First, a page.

Malta has a crisis

Bernice did not need courage. She found the courage and did all she could to protect herself and her children. What Bernice needed was concrete and timely action by the institutions – the police and the law courts

Malta has a crisis: Women are unsafe in their homes, in their families, at their place of work and on the street.

Bernice Cassar’s cold-blooded murder on the street, just a few blocks away from her place of work, was the alarm ringing again after being put on snooze twice this year in the wake of Paulina Dembska’s and Rita Ellul’s murders.

Bernice’s murder was just the ultimate sacrifice she paid for finding the courage to stand up and move away from an abusive and possessive husband.

Bernice did not need courage. She found the courage and did all she could to protect herself and her children. What Bernice needed was concrete and timely action by the institutions – the police and the law courts.

Just 24 hours before her face and chest were butchered by two shots from a shotgun, Bernice had reported to the police, yet another breach of her protection order by her husband. But Roderick Cassar was not arrested and brought in for questioning. He even ignored a request to go to the police station.

A police report filed in May after Roderick Cassar put a knife to his wife’s neck led to charges being filed in court. But the case was only due to be heard 18 long months later. A protection order was issued in favour of the victim two months later after her lawyer filed a court application in the wake of more threats.

Roderick Cassar repeatedly breached the court’s order and yet he continued to roam the streets, hounding his wife – physically and in the social media space.

Bernice trusted the system to protect her but it failed her because domestic violence and misogyny are still brushed off too easily as minor transgressions by a male-dominated culture.

A culture, where masculinity is determined by strength, violence, possession and aggressiveness. A culture, where women are expected to obey and bow down to men. A culture, where it is OK to denigrate and belittle a woman simply because she is a woman. A culture that still blames the victim for the violence perpetrated in their regard.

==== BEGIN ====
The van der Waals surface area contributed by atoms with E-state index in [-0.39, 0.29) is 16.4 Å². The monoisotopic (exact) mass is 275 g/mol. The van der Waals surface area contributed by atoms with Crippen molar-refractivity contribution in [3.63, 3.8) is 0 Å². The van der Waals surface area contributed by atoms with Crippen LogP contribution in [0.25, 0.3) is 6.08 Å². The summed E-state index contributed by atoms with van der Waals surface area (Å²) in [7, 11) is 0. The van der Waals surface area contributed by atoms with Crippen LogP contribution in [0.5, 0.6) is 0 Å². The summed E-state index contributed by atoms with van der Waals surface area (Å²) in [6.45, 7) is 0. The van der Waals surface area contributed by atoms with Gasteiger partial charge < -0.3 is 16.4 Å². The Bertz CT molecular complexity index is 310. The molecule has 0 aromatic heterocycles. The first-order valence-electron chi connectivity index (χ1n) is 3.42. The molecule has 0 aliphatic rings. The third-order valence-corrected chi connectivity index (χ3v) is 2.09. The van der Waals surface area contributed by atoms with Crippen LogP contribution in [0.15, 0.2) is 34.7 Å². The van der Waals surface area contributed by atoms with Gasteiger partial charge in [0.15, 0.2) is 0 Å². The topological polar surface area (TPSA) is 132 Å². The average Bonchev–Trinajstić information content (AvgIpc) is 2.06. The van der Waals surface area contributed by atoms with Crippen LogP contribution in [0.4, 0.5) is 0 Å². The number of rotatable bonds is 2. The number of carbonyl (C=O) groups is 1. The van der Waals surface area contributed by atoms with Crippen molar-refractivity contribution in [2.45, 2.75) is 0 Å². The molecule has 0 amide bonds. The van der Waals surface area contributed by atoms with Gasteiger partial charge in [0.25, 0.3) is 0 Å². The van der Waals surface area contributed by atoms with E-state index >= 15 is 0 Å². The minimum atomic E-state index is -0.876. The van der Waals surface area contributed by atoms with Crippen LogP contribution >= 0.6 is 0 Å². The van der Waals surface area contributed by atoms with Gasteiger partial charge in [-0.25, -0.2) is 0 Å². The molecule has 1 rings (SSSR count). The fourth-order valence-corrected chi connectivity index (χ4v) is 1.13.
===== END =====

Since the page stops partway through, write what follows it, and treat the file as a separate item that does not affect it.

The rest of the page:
But this culture has to change. In an opinion piece accompanying our exposé on domestic violence, James Buhagiar from Men Against Violence argues that “we need more work in dismantling patriarchal power structures by working with men and boys and challenging harmful and rigid notions of masculinity”. He is right in saying that we need to stop victim blaming and acknowledge that solutions to the personal are collective. And men and boys have to play their part for this change to happen.

Statistics put forward in parliament show that there are 1,429 domestic violence cases awaiting court hearings and only one magistrate assigned to them.

The police domestic violence unit has only four inspectors and waiting times for victims who report to the unit at the Floriana depot can be as long as seven hours. Our report today, quoting a police source, reveals how domestic violence cases are treated on a first-come-first-served basis, primarily because the unit is understaffed and overwhelmed.

And to put things into wider perspective, we also dug out the Council of Europe’s GREVIO report from two years ago to find out that the police and judicial shortcomings that failed Bernice, had already been flagged.

Despite making femicide an aggravating offence in homicide cases earlier this year in response to the gruesome rape and murder of Paulina Dembska; despite the expressions of shock; despite the strong words from politicians; despite everything that has been said, done and written; the institutions that matter have not caught up with society’s expectations.

From inadequate resources to poor responses; from inept officials to cultural barriers; women continue to be failed by the system and society.

Sociologist Angele Deguara had in a reaction to 2020 murder of Chantelle Chetcuti told this newspaper that: “On a legal level, we have certainly taken huge steps forward since 2000 and in recent years. We have ratified the Council of Europe’s Istanbul Convention [on preventing and combating violence against women and domestic violence], introduced heftier penalties, new gender equality laws, and so on. But at the risk of repeating a cliché, legislative changes, on their own, do not bring about equality. It is the mentality that needs to change.”

This includes the mentality of individual police officers, and other officials who are involved in the handling of domestic violence reports; but the rest of society, too, has to make an effort to change a mentality that still – unaccountably – regards women as ‘objects belonging to men’.